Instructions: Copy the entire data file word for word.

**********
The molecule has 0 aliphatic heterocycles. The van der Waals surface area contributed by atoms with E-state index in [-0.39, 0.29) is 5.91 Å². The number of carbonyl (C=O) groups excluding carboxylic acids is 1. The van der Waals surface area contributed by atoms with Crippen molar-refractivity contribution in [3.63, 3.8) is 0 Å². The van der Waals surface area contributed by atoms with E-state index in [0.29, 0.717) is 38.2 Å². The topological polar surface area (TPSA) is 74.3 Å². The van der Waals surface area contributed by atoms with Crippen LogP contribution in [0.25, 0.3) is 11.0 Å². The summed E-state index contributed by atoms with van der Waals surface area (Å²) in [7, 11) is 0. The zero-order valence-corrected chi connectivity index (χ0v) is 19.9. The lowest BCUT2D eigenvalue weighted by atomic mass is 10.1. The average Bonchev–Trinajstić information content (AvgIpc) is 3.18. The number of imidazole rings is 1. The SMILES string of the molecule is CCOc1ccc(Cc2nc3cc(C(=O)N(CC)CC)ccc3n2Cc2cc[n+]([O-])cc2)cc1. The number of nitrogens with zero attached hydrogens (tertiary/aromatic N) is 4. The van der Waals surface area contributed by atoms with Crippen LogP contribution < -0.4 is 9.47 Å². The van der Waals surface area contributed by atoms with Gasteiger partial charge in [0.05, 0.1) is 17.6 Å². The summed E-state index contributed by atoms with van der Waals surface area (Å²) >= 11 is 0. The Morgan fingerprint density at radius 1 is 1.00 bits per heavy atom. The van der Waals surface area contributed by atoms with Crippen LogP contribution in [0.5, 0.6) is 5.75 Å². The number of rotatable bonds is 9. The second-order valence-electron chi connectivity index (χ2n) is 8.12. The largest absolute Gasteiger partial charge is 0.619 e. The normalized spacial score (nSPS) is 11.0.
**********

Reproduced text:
The molecule has 0 aliphatic heterocycles. The van der Waals surface area contributed by atoms with E-state index in [-0.39, 0.29) is 5.91 Å². The number of carbonyl (C=O) groups excluding carboxylic acids is 1. The van der Waals surface area contributed by atoms with Crippen molar-refractivity contribution in [3.63, 3.8) is 0 Å². The van der Waals surface area contributed by atoms with E-state index in [0.29, 0.717) is 38.2 Å². The topological polar surface area (TPSA) is 74.3 Å². The van der Waals surface area contributed by atoms with Crippen LogP contribution in [0.25, 0.3) is 11.0 Å². The summed E-state index contributed by atoms with van der Waals surface area (Å²) in [7, 11) is 0. The zero-order valence-corrected chi connectivity index (χ0v) is 19.9. The lowest BCUT2D eigenvalue weighted by atomic mass is 10.1. The average Bonchev–Trinajstić information content (AvgIpc) is 3.18. The number of imidazole rings is 1. The SMILES string of the molecule is CCOc1ccc(Cc2nc3cc(C(=O)N(CC)CC)ccc3n2Cc2cc[n+]([O-])cc2)cc1. The number of nitrogens with zero attached hydrogens (tertiary/aromatic N) is 4. The van der Waals surface area contributed by atoms with Crippen LogP contribution < -0.4 is 9.47 Å². The van der Waals surface area contributed by atoms with Gasteiger partial charge in [0.05, 0.1) is 17.6 Å². The summed E-state index contributed by atoms with van der Waals surface area (Å²) >= 11 is 0. The Morgan fingerprint density at radius 1 is 1.00 bits per heavy atom. The van der Waals surface area contributed by atoms with Crippen LogP contribution in [0.5, 0.6) is 5.75 Å². The number of rotatable bonds is 9. The second-order valence-electron chi connectivity index (χ2n) is 8.12. The largest absolute Gasteiger partial charge is 0.619 e. The normalized spacial score (nSPS) is 11.0.